Cognitive dysfunction can manifest as deficits in orientation, memory, attention, numeracy, or language ability, and may result in daily or social impairment, such as aphasia, loss of recognition, or change in mental or neurological activity. Mild cognitive impairment (MCI), a type of cognitive dysfunction, is a clinical condition between cognitive decline and normal aging. Around 16% of MCI cases progress to dementia each year, with this trend increasing year by year (1). Epidemiological studies have shown that an MCI case may result in one of four outcomes: stable condition, progress to dementia, recovery to normal cognition through intervention, or death. Thus, as MCI seems to respond to intervention, diagnosis and treatment of MCI have attracted the attention of many researchers.
There are various treatments which are no uniform standard for MCI. Currently, the Food and Drug Administration (FDA) has no approved drugs for the treatment of MCI. Drug treatments usually are based on Alzheimer's disease, such as cholinesterase inhibitors (2). Studies have also shown that repeated transcranial magnetic stimulation can significantly change cortical excitability, improve cognitive function, and treat MCI (3).
Hyperbaric oxygen (HBO) has been widely used as a classic neuroprotective therapy that can promote recovery of damaged neurons (4,5). This treatment is non-invasive, safe, and its clinical application is highly controllable. The main mechanisms involved in HBO therapy are increased blood oxygen content, inhibition of hippocampal neuronal apoptosis, and reduction in inflammation (6-8).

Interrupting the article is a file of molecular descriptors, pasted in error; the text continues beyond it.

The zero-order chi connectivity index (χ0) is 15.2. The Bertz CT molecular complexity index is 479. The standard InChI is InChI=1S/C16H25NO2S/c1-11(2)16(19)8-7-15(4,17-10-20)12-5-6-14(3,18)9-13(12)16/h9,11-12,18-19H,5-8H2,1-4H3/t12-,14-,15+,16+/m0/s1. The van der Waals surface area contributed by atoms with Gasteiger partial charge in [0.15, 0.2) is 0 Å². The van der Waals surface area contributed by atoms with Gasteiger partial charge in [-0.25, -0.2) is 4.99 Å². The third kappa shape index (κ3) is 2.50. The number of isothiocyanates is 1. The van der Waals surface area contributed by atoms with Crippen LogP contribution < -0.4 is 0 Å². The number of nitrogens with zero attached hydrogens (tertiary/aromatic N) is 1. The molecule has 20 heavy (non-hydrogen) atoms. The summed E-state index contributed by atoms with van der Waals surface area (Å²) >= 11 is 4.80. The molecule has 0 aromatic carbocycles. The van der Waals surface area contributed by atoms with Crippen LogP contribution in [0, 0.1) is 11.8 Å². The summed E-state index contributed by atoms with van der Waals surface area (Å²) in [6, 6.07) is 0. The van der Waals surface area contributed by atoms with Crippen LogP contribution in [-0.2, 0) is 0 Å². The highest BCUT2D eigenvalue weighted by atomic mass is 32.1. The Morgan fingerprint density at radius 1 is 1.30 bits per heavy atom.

Mitogen-activated protein kinase (MAPK) is a type of protein kinase that regulates various physiological processes by phosphorylating the corresponding transcription factors, cytoskeletal proteins, and various protein substrates. It is involved in cell proliferation, differentiation, survival, and death. The extracellular-regulated kinase (ERK) signaling pathway is a classical MAPK signal transduction pathway. Activated ERK1/2 can enter the nucleus and phosphorylate downstream substrates, which further activate other related transcription factors to produce specific biological effects. Some research results have indicated that ERK signaling pathway plays a protective role in brain injury, can inhibit neuronal apoptosis, and improve its cognitive function (9,10). U0126 is a highly effective and selective inhibitor of MAPK kinases MEK1 and MEK2. It can block the phosphorylation of ERK by inhibiting the activity of MEK1/2, thereby blocking the ERK1/2 signaling pathway and inhibiting the MAPK cascade.
Based on the above studies, we aimed to investigate the effects and possible mechanisms of HBO administration on cognitive function in a rat model MCI. We present the following article in accordance with the ARRIVE reporting checklist (available at http://dx.doi.org/10.21037/apm-20-1716).
Drugs and reagents
D-gal was procured from AMRESCO Inc. (OH, USA). U0126-EtOH was obtained from MedChemExpress LLC (NJ, USA). Caspase 3 ELISA kit was purchased from Nanjing Jiancheng Bioengineering Institute (Nanjing, China). Rabbit polyclonal anti-ERK1/2 and anti-phospho-ERK1/2 antibodies were supplied by Hangzhou HuaAn Biotechnology Co. Ltd. (Hangzhou, China). Horseradish peroxidase (HRP)-labeled goat anti-rabbit immunoglobulin G (IgG) was provided by Abcam PLC (Cambridge, UK).